Take Two: Expansion Is Sought Of Film Production Tax Credits
This article is from the archive of The New York Sun before the launch of its new website in 2022. The Sun has neither altered nor updated such articles but will seek to correct any errors, mis-categorizations or other problems introduced during transfer.
City and state legislators are calling for an expansion of the city’s film tax credit and the creation of a postproduction tax credit as a means to bring more movie industry jobs to the city.
Council Member David Yassky, a likely candidate for city comptroller, said yesterday that expanding the credit to 15% from 5% could help bring in more business and mitigate the loss of jobs caused by Wall Street’s recent decline.
“I think now more than ever we got to be focused on having a diverse New York City economy,” Mr. Yassky said. “I’m confident we’re going to remain the financial capital of the world, but we also have to strengthen other sectors. Certainly the entertainment, film, and TV production sector is one we can continue to grow rapidly.”
The city created a 5% tax credit on film production in 2005, a move the Mayor’s Office of Film, Theatre, and Broadcasting said was responsible for bringing in about $600 million in new business and 6,000 film industry jobs.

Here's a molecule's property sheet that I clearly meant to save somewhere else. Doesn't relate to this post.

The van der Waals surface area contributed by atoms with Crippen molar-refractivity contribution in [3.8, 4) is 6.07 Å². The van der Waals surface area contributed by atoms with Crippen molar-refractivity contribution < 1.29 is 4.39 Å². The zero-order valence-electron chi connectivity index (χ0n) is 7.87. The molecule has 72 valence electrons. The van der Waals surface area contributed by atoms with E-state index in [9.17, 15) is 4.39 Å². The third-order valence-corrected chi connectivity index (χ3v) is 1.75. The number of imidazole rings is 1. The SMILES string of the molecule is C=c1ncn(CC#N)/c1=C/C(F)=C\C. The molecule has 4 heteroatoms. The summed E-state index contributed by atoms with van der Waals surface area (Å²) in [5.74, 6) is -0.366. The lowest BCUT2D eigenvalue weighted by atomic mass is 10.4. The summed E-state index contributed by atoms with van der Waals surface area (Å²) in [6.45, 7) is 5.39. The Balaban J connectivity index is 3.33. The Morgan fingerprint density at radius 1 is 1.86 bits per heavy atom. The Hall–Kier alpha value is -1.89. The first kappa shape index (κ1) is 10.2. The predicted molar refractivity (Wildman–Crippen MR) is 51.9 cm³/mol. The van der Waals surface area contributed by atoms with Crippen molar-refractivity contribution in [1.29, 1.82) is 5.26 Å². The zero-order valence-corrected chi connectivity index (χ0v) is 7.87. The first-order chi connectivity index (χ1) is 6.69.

At a press conference yesterday at City Hall in support of an expanded tax credit, elected officials, including state Senator Martin Golden and assemblymen Michael Gianaris and Micah Kellner, proposed raising the tax credit to 15%. Actors Bobby Cannavale, who won an Emmy for his role on “Will and Grace,” and Matt Servitto, who played an FBI agent on “The Sopranos,” attended the event.
The group also proposed creating a 10% postproduction tax credit. Movies that were also filmed in New York would receive a 15% tax credit for postproduction work.
Mr. Yassky said the business and jobs created by the tax credits in film and postproduction work would offset any initial loss in tax revenues.